Bluetongue, a disease contracted by wild and domestic ruminants, is a notifiable disease in South Africa. “It is caused by an Orbivirus and is spread by biting midges,” explains Dr Lindsay Parvess, CCS Veterinarian with the Gauteng Department of Agriculture. “The disease often occurs from late summer to early autumn when biting midges are common. These midges are more common around bodies of water such as marshes and dams. Animals that move and stay in these areas will have a higher risk of contracting the disease.
“Bluetongue affects mostly sheep and goats, and occasionally cattle. The disease cannot be spread directly from one animal to another, only through biting midges. Bear in mind that sheep, goats and cattle act as reservoirs for the disease. This means that they harbour the virus, which is then spread from one animal to another by the midges.”
Prevention is better than no cure
As there is no cure for the disease and the treatment of symptoms is often the only option, prevention and control is crucial. “The best control method is vaccination. Vaccinate animals before late summer to protect them when risk of the disease is high. Check the vaccination schedule of the bluetongue vaccine.
“It is important not to use a live virus vaccine on pregnant animals since it can cause abortions and foetal malformations. It is recommended to vaccinate ewes at six weeks and again at nine weeks before the breeding season.” Dr Parvess warns never to vaccinate during an outbreak or during peak disease season as the vaccination can potentiate the situation.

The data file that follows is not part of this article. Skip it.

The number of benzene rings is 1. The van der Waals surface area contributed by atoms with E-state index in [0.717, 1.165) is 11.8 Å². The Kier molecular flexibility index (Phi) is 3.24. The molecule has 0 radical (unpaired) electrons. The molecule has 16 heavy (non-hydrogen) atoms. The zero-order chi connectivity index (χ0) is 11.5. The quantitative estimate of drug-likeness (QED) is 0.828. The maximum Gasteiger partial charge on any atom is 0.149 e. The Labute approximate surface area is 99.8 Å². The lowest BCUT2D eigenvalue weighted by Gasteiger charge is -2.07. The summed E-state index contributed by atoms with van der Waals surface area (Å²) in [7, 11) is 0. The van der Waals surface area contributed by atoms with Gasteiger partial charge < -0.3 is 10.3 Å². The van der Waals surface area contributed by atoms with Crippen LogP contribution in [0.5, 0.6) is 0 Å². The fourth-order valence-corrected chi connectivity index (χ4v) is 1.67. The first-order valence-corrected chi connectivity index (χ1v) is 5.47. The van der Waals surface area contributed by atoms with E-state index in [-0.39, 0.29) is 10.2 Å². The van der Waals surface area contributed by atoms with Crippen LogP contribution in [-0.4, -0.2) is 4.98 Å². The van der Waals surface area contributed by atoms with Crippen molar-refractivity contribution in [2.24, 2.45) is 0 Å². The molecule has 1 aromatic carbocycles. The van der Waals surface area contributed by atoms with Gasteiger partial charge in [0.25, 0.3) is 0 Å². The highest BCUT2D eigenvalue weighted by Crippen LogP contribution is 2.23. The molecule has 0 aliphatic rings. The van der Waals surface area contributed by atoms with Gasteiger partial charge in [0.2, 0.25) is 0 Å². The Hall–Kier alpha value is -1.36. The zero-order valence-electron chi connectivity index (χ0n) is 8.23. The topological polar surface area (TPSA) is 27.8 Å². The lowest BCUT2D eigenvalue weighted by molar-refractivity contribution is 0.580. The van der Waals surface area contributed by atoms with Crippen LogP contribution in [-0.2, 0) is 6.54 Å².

Minimising vector access to livestock is crucial in controlling the disease. A few basic steps can have a massive impact. “Keep your animals away from bodies of water during the bluetongue season and in the late afternoon when biting midges are most active.” In heavily infested areas, use dips or sprays to prevent animals from being bitten by midges.
Detect and control
Keep infected animals separate in order to limit the spread of the disease. “Infected animals become very lethargic, stop eating and have a very high temperature and swelling of the tongue and lips. The tongue may eventually stick out and turn blue, hence the name bluetongue.”
Other signs of infection include salivation, nasal discharge and discharge from the eyes, as well as ulceration in the mouth, lips and ears. “Animals will be reluctant to walk as painful feet are another symptom. There will be redness between the juncture of the skin and the coronary band (top of the hoof), and in severe cases the claws will come off.” If an animal is pregnant at the time of infection, it may abort or give birth to a deformed lamb. If bluetongue does occur, the first step is to contact your local veterinarian, who will report the occurrence of the disease to the state veterinarian. As mentioned, there is no cure, but you can do a lot to make animals comfortable and treat the symptoms.
“Provide soft bedding to prevent pressure sores. Keep animals warm and always provide easy access to palatable feed, such as pellets wetted with warm water, and clean water. Wash the ulcers with salt water to prevent secondary infection.” – Marike Brits, Stockfarm
This article is the fourth in a series of informative animal health articles. The series goes hand in hand with the #VideoVet video series that can be viewed on www.agriorbit.com. Watch the video below.
For more information, contact your MSD Animal Health representative or phone 011 923 9300. (ZA/ORUM/0218/0003e)
Thank you for the support of several role-players in creating this series: the Gauteng Department of Agriculture and Rural Development, Dr Gillian Declercq and the CCS veterinarians (Dr Lindsay Parvess and Dr Heidi Kuhn), MSD Animal Health, as well as Kenneth Ndlovu and the Amogelang team for their assistance and animals for demonstration.